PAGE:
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+ - Where to volunteer in an IT capacity in Michigan?

Submitted by Jazz-Masta
Jazz-Masta (240659) writes "I’ll be moving from Canada to the US (Lansing, Michigan) in a few months. My wife will be going over on a TN Visa, which means I can get TD status but cannot work. I can volunteer though. I was a sysadmin (Windows and Unix) for 5 years, and have been an IT manager for 1 (latest). The NAFTA list won’t get me anywhere (should have been an ‘analyst’), nor will an H1-B, and according to the immigration people, the specialist category typically requires 10 years experience in a field (which I don’t have). I would like to stay active in IT even if I cannot work. My question is: where should I start looking for volunteer opportunities in the Lansing/Detroit area in relation to IT? Anyone part of a volunteer organization that is looking for IT help? Thanks for your help!"

Comment: Reminds me of Spaceballs... (Score 1) 181

by Jazz-Masta (#34973846) Attached to: Wikileaks Movie Coming To the Big Screen

I'm surprised at how quickly movies about people's lives and current events make it to the big screen. Biographies out when a person is only 25...soon they will start releasing movies before they're even done...reminds me of Spaceballs.

[Watching "Spaceballs: The Movie". They reach "now" in the movie.]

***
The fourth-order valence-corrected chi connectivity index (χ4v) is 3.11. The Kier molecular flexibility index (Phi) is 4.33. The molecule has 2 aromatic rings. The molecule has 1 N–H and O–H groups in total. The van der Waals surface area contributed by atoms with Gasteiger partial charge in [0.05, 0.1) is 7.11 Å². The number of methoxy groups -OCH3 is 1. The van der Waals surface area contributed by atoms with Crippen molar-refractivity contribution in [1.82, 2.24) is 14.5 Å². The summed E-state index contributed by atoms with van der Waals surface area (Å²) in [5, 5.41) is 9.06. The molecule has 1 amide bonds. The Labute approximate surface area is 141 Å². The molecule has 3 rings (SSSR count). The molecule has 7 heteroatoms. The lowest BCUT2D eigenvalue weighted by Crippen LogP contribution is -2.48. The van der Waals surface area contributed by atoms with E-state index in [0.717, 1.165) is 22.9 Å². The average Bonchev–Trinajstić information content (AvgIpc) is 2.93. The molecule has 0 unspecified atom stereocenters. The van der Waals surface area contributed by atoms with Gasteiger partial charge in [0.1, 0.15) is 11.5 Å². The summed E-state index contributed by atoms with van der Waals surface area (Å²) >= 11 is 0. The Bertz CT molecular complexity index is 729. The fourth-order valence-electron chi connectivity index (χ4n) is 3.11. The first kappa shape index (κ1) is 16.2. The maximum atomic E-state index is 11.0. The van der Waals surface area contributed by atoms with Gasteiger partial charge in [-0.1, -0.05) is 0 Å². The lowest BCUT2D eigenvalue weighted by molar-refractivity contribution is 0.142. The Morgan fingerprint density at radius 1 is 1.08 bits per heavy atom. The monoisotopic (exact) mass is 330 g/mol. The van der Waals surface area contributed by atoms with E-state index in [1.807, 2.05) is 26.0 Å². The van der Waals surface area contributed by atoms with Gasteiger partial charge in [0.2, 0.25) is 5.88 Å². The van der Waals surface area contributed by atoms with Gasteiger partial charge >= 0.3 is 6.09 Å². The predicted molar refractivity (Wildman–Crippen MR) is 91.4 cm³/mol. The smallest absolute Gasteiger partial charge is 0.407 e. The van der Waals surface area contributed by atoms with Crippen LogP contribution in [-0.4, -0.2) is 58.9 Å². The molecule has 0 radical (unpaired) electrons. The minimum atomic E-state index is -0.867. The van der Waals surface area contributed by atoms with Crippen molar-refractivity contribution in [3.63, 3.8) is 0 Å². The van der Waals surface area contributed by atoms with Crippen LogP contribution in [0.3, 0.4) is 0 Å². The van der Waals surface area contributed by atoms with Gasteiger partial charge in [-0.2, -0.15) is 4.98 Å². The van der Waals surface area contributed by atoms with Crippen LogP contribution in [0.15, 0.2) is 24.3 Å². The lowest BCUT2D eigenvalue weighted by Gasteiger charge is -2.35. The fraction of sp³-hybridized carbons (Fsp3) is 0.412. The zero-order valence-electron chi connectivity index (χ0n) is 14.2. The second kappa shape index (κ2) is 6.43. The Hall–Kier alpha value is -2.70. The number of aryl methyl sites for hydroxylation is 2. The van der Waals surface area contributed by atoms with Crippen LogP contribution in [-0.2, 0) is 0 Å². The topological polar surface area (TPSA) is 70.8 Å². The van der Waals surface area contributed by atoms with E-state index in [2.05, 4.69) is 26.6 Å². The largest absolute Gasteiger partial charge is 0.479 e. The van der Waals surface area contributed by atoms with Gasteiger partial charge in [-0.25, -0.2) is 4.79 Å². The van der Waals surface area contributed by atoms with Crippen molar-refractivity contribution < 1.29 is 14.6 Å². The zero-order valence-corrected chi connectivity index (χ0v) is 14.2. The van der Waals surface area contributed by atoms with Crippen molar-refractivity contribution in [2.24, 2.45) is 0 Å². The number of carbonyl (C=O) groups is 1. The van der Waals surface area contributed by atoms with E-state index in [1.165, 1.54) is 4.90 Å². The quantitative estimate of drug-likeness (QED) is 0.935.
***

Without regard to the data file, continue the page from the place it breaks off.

Dark Helmet: What the hell am I looking at? When does this happen in the movie?
Colonel Sandurz: You're looking at now, sir. Everything that happens now is happening now.
Dark Helmet: What happened to then?
Colonel Sandurz: We passed then.
Dark Helmet: When?
Colonel Sandurz: Just now. We're at now now.
Dark Helmet: Go back to then.
Colonel Sandurz: When?
Dark Helmet: Now!
Colonel Sandurz: Now?
Dark Helmet: Now!
Colonel Sandurz: I can't.
Dark Helmet: Why?
Colonel Sandurz: We missed it.
Dark Helmet: When?
Colonel Sandurz: Just now.
Dark Helmet: When will then be now?
Colonel Sandurz: Soon.

Comment: Re:Julian Assange (Score 2) 317

by Jazz-Masta (#34561402) Attached to: TIME Names Mark Zuckerberg Person of Year

I see Wikileaks and Facebook as the two ends of this generation's tug of war over where power rests in the next phase of the information age. Wikileaks is taking the data of large organizations and putting it in the hands of the public. Facebook is taking the data of details of the public's lives and putting it into the hands of private organizations.